Cities have two reporting options: (1) use the comptroller’s online reporting form to submit all required information; or (2) clearly post and maintain all required information on the city’s website and provide the comptroller’s office with a link to the information. For cities selecting the second option, the comptroller provides an optional format template to post on the city’s website.
covid-19 update (no. 216)
All pandemic-related updates, including information about the American Rescue Plan’s city-related provisions, will be in the Legislative Update Newsletter from now on.
County and City Mask Mandates Upheld in Three Courts of Appeals
On November 10, 2021, November 22, 2021, and January 6 of this year, three Texas Courts of Appeals upheld injunctions against enforcement of Governor Abbott’s Executive Order GA-38. These injunctions allow local government mask requirements to stay in effect for now, pending full trials of the facts of the cases. The opinions issued by the Third, Fourth and Fifth Courts of Appeals can be found here, here, and here, respectively.
Among other things, the courts concluded that the Governor’s emergency authority to suspend certain statutes under Section 418.016 of the Government Code does not include the authority to suspend Section 418.108 or other public-health statutes relied on by local officials in issuing their respective face-covering requirements. On January 25, the State of Texas, through the attorney general, appealed the decisions from the Fourth and Fifth Courts of Appeals to the Texas Supreme Court for review.
OSHA Withdraws its Vaccine and Testing Requirement
On January 26, the Occupational Safety and Health Administration (OSHA) withdrew its Vaccine and Testing Emergency Temporary Standard (ETS) for large employers in response to an earlier U.S. Supreme Court decision that stayed implementation of the ETS for large employers. (Click here for more information regarding the OSHA ETS.) In that 6-3 opinion, the court explained that while OSHA is empowered to regulate workplace dangers, the kind of “universal risk” created by the threat of COVID-19 is outside OSHA’s regulatory authority. At this point, there is no OSHA COVID-19 vaccine or testing requirement affecting Texas cities.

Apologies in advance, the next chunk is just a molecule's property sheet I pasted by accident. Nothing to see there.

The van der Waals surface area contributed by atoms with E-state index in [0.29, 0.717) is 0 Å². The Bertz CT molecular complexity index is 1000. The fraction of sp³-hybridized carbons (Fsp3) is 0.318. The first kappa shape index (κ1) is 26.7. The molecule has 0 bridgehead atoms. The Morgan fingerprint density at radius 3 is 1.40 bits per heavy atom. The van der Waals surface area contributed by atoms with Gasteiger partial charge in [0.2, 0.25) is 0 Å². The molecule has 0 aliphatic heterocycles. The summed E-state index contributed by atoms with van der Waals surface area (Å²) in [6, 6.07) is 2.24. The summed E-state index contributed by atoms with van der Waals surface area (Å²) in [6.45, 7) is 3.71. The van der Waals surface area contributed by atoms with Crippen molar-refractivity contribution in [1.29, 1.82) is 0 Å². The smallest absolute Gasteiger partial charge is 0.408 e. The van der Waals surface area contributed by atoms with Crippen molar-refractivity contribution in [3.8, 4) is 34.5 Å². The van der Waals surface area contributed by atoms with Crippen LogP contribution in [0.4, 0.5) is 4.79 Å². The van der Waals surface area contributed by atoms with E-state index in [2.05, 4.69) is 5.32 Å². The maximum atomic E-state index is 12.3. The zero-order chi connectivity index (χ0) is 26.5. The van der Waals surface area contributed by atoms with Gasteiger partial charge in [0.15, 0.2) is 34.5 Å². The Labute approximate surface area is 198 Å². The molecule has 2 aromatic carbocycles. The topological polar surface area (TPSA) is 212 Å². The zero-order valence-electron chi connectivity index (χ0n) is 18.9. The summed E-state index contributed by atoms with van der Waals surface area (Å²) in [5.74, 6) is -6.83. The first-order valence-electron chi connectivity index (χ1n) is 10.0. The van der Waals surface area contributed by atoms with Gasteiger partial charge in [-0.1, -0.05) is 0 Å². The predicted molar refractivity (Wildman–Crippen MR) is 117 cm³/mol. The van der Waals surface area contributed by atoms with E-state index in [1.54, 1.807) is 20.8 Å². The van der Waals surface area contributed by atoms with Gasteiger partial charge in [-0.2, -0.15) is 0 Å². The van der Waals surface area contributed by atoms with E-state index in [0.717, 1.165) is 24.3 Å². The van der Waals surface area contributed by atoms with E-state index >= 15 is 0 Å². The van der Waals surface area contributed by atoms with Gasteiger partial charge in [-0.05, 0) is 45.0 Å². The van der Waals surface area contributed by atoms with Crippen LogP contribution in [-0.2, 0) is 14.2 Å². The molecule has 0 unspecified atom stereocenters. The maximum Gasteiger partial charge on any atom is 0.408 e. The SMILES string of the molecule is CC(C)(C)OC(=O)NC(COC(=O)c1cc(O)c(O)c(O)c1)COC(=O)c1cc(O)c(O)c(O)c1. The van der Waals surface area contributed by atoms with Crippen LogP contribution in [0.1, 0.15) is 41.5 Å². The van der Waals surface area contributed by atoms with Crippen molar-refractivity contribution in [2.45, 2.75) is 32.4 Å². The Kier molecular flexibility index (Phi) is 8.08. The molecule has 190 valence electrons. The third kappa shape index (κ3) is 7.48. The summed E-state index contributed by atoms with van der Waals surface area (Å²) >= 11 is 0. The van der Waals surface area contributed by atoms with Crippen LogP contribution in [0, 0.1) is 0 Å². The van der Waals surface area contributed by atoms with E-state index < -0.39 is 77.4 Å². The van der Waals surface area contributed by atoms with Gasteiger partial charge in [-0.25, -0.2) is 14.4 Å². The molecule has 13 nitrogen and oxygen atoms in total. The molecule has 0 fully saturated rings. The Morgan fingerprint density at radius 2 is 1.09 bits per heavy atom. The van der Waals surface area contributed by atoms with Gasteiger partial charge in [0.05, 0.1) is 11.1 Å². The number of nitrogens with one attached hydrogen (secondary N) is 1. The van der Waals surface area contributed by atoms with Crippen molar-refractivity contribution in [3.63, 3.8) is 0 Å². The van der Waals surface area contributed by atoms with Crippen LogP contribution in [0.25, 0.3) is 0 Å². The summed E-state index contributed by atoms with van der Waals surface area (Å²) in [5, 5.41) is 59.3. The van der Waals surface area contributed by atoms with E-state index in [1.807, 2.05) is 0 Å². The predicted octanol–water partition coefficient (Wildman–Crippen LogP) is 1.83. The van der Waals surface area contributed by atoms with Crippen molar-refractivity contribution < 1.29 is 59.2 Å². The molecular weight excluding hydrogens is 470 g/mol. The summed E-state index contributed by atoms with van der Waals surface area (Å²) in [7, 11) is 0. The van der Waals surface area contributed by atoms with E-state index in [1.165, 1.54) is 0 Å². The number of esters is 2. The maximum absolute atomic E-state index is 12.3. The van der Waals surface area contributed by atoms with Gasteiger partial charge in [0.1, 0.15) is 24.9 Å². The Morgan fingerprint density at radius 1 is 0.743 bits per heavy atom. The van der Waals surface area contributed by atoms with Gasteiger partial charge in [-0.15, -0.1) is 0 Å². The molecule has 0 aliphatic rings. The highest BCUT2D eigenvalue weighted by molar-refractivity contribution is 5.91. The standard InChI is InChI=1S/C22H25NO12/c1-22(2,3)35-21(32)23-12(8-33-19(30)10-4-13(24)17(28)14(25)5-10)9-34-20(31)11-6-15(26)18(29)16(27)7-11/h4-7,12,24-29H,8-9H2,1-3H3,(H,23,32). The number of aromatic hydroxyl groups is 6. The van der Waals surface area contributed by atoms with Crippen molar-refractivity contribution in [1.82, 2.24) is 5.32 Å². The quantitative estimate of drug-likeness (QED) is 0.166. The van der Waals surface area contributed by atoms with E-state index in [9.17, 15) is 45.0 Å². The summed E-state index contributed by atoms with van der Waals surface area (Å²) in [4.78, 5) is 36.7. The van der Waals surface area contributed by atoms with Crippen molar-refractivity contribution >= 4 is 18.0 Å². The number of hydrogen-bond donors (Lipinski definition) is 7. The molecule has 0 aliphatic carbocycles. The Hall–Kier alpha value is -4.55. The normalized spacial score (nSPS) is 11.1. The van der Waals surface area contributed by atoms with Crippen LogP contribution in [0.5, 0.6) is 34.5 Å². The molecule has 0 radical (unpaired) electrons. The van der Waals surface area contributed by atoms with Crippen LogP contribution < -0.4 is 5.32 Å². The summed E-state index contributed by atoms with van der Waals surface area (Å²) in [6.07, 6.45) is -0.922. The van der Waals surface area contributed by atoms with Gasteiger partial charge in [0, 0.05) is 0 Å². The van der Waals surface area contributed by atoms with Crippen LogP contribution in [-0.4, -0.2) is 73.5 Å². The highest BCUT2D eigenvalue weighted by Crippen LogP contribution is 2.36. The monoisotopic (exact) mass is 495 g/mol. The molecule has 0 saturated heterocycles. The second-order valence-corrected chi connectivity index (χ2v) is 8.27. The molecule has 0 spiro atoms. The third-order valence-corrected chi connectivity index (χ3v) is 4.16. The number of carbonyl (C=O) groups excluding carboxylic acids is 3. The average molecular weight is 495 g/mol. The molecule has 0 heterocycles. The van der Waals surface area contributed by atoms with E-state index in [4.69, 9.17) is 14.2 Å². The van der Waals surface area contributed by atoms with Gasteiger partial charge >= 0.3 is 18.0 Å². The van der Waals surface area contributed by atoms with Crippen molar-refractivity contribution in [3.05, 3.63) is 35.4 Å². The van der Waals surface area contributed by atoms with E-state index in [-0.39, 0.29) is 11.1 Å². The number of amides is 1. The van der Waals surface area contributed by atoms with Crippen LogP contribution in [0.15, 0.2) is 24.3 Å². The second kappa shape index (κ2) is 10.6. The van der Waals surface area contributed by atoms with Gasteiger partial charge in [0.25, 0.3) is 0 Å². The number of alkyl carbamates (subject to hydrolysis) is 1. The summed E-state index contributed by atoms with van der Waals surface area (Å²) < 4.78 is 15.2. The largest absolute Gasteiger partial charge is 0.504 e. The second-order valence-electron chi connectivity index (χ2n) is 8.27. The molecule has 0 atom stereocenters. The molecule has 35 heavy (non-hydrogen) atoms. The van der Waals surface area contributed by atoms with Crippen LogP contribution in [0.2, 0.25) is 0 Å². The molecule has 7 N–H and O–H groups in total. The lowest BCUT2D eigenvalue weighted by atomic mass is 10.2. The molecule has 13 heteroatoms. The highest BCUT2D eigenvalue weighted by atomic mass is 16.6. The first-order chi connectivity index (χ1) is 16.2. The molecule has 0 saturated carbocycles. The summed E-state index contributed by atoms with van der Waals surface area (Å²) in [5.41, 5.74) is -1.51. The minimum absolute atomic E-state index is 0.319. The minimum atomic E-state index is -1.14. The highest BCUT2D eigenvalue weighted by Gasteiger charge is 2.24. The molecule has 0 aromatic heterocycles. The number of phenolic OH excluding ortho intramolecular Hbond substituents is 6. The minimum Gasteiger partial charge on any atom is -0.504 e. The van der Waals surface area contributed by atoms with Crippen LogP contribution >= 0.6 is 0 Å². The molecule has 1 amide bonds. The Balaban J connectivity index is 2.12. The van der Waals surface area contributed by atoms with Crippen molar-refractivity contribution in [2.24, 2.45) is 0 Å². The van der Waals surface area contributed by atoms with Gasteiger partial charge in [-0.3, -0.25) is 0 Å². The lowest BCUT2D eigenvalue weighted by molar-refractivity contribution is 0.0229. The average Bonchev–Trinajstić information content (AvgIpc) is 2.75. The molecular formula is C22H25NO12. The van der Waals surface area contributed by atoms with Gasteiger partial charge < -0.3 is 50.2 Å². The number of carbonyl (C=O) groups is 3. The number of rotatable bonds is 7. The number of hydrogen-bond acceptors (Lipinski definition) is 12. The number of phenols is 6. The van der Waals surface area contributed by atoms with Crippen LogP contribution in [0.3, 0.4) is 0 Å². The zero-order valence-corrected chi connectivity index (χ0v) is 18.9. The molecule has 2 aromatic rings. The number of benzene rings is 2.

Texas entities are now subject to CMS’s COVID-19 Vaccine Requirement
On January 19, the U.S. District Court for the Northern District of Texas dismissed the State of Texas’ complaint challenging the enforcement of a COVID-19 vaccine mandate for staff of certain medical facilities (the “Rule”) promulgated by the Centers for Medicare and Medicaid Services (CMS). Click here for more information regarding the CMS vaccine requirement. Recall that on January 13, in a 5-4 opinion, the Supreme Court of the United States lifted several lower court injunctions that blocked enforcement of the CMS Rule. At that time, the case in Texas was still pending and was not decided by the Supreme Court’s action. With the dismissal of the compliant, affected facilities in all 50 states – now including Texas -- are subject to the Rule, although the timelines for compliance are slightly different, depending on when the Rule went into effect.
On January 20, CMS released updated guidance for Texas facilities in response to the ruling. Affected facilities in Texas have until February 19 to have their vaccination processes and plans in place and demonstrate that their staff have received the first dose of a COVID-19 vaccine, and by March 21 all staff at affected facilities must be fully vaccinated or have received an exemption.
TML member cities may use the material herein for any purpose. No other person or entity may reproduce, duplicate, or distribute any part of this document without the written authorization of the Texas Municipal League.